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Wright v. Zacky & Sons Poultry, LLC

United States District Court, M.D. North Carolina

May 15, 2015

ROBERT ALLAN WRIGHT, Plaintiff,
v.
ZACKY & SONS POULTRY, LLC, Defendant.

MEMORANDUM OPINION AND ORDER

THOMAS D. SCHROEDER, District Judge.

Plaintiff Robert Allan Wright brings suit against Defendant Zacky & Sons Poultry, LLC ("Zacky") for breach of an employment contract. Before the court is Zacky's motion to dismiss or transfer for lack of personal jurisdiction and improper venue pursuant to Federal Rules of Civil Procedure 12(b)(2) and 12(b)(3). (Doc. 2.) Wright opposes the motion. (Doc. 6.) For the reasons stated below, the motion to dismiss for lack of personal jurisdiction pursuant to Rule 12(b)(2) will be granted, and the case will be transferred.

I. BACKGROUND

Viewed in the light most favorable to Wright, the allegations of the complaint and supporting affidavits show the following:[1]

Wright is a citizen and resident of Moore County, North Carolina. (Doc. 1 ¶ 5.) Zacky is a California limited liability company with its principal place of business in Fresno, California. (Id. ¶ 6.) Zacky primarily conducts business in California, Nevada, and Arizona and has no offices in North Carolina.[2] (Doc. 5 ¶¶ 5-6.) Zacky also is not registered to do business in North Carolina, ships no goods to North Carolina, holds no bank accounts in North Carolina, and has no employees in North Carolina (outside of Wright's alleged activity).[3] (Id. ¶¶ 7-9, 11.)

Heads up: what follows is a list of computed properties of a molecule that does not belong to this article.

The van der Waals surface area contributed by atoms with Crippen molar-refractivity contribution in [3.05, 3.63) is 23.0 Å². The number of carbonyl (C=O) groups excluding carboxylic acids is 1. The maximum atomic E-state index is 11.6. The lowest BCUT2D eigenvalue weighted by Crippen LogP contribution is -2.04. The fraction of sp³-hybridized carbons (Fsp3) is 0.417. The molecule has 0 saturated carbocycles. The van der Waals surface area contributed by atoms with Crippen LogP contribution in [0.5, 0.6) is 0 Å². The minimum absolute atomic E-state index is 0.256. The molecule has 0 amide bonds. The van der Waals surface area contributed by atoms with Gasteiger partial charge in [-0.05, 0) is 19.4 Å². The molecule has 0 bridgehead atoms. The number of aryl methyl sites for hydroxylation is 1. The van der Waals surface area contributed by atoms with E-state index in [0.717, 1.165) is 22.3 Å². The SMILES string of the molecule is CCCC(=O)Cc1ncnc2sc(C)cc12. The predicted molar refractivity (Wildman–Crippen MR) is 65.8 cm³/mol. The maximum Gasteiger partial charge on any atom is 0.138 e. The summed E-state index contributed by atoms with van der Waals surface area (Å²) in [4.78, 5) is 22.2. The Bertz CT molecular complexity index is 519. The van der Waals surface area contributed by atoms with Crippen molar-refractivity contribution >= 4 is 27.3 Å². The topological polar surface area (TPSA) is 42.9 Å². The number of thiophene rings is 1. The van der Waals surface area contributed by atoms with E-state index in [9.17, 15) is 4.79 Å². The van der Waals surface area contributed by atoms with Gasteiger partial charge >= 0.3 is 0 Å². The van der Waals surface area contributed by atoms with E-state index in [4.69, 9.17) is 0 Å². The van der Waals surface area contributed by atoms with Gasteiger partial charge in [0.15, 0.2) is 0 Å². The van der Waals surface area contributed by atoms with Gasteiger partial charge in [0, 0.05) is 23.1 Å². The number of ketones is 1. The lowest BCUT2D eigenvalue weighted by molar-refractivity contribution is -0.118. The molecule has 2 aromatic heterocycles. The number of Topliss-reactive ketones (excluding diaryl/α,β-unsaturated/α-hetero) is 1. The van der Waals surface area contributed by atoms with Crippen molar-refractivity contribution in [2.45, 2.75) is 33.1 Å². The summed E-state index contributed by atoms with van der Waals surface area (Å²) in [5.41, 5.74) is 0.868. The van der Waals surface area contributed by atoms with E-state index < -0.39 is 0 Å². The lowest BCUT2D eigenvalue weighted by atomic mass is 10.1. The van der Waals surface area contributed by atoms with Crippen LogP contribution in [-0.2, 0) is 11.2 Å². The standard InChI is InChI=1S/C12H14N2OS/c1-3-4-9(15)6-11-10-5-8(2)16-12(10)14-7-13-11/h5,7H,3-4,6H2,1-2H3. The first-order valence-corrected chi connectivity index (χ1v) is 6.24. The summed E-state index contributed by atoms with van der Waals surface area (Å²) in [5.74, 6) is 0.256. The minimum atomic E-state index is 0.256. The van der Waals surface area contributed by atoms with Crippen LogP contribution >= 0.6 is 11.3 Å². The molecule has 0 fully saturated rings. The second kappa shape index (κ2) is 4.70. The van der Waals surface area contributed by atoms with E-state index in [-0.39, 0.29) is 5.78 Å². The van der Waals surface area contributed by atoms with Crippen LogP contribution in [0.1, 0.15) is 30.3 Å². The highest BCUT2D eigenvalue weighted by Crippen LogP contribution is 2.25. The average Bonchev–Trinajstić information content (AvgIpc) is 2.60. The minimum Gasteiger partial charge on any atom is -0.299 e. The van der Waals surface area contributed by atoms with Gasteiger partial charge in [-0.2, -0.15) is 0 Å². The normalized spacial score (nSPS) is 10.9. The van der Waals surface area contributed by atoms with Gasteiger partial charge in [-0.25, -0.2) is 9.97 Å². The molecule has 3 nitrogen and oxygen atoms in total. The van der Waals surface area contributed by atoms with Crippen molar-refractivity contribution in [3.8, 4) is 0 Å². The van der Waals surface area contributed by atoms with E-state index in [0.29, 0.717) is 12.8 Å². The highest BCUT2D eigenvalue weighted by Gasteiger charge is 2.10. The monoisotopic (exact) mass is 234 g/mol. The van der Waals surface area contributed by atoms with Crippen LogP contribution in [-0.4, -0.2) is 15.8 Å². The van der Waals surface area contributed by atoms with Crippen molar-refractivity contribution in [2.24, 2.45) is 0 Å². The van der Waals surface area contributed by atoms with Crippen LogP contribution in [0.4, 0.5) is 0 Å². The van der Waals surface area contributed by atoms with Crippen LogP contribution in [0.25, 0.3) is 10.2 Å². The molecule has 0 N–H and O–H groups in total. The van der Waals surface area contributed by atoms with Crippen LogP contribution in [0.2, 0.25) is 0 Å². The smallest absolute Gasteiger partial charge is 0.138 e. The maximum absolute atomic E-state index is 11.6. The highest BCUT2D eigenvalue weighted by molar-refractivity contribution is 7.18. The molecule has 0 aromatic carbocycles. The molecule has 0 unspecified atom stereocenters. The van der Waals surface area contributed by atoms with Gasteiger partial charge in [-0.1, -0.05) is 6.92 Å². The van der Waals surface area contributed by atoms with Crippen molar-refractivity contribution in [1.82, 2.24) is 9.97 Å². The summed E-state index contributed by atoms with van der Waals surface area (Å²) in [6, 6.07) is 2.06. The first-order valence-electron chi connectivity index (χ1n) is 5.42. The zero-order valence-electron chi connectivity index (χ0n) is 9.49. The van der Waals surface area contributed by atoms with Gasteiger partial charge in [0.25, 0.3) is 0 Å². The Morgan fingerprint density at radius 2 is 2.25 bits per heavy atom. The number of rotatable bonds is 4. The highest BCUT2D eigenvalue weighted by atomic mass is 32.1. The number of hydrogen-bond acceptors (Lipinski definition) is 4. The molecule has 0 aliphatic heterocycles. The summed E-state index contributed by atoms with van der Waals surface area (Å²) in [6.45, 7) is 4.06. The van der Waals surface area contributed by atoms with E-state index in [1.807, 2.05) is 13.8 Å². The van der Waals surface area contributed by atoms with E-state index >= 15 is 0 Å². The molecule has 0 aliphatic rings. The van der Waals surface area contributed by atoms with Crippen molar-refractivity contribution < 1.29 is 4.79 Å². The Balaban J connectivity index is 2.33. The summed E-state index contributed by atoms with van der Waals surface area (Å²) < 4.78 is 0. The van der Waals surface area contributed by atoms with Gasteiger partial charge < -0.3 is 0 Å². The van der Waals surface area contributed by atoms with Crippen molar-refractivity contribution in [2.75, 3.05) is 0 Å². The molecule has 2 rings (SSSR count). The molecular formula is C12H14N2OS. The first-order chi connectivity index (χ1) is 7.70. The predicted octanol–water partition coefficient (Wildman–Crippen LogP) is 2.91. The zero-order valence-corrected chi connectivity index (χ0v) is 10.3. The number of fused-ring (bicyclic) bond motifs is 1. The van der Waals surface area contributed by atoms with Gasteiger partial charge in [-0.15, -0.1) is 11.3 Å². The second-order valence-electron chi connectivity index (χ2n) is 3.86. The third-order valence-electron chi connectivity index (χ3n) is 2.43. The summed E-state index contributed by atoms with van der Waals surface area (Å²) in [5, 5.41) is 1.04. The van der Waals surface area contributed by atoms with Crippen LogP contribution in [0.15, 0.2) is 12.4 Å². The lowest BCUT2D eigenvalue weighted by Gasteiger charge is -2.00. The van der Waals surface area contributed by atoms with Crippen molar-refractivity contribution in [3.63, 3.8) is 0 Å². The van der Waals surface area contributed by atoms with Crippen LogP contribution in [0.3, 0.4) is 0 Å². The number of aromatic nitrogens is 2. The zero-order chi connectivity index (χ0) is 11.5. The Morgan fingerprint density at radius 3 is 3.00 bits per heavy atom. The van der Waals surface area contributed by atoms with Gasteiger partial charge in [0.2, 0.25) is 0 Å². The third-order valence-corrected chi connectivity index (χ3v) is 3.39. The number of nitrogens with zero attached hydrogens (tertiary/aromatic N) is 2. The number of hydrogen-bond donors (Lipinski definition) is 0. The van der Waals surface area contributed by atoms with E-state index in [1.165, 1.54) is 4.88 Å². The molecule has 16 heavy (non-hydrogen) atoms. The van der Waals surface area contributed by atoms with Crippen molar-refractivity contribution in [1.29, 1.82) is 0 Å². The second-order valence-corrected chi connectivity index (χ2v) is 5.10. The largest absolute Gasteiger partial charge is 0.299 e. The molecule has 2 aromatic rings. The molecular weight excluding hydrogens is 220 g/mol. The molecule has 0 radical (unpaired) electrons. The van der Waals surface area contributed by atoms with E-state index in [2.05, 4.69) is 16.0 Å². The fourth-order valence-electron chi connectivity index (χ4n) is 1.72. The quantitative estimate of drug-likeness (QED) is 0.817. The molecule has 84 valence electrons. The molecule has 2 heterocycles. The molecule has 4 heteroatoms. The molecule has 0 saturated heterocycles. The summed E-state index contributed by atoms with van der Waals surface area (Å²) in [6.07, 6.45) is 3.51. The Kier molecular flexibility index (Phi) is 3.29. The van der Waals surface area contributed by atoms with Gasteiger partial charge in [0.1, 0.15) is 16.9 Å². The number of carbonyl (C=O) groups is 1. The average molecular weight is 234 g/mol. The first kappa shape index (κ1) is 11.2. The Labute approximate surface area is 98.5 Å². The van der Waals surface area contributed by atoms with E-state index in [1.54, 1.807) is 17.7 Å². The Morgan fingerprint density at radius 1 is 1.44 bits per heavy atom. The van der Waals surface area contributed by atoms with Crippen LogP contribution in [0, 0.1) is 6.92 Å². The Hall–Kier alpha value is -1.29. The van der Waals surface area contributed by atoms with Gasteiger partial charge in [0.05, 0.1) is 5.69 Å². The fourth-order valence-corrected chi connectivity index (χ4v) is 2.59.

On August 20, 2013, Zacky contacted Wright, who was in North Carolina at the time, concerning his possible employment as the company's President. (Doc. 1 ¶ 8; Doc. 5 ¶ 12; Doc. 7 ¶ 3.) Wright had made no solicitation of an employment offer to Zacky prior to that contact. (Doc. 7 ¶ 3.) Wright negotiated the terms of employment with Zacky via email "while being a North Carolina resident, " but Zacky had Wright visit the company in California to finalize and execute the employment contract it drafted in California. (Id. ¶ 6; Doc. 1 ¶ 10; Doc. 4 ¶¶ 5-8; Doc. 4-3 (showing expense reports submitted by Wright for travel to and his stay in California); Doc. 5 ¶ 13.) No Zacky representative went to North Carolina to meet with Wright during the hiring process. (Doc. 5 ¶ 14.)

Wright executed his employment contract with Zacky's human resources director, Ward Scheitrum, in California on September 30, 2013. (Doc. 1 ¶ 10; Doc. 4 ¶¶ 4-5; Doc. 4-1 (the employment agreement).) The contract afforded Wright a two-year employment term as Zacky's President and provided that Zacky could terminate Wright's employment only "for cause." (Doc. 1 ¶¶ 10-12.) It also included a monthly allowance for Wright to use an automobile. (Doc. 4-1.) Finally, the contract provided Wright a $20, 000 relocation stipend, and Wright agreed to relocate from North Carolina to California "within the [first] 12 months of employment, per Company relocation policy." (Id.; see also Doc. 5 ¶ 17 (acknowledging that Wright's "home" at the time of his employment was in North Carolina).) The contract contained no choice-of-law or forum-selection provisions selecting North Carolina as the applicable law or forum.[4]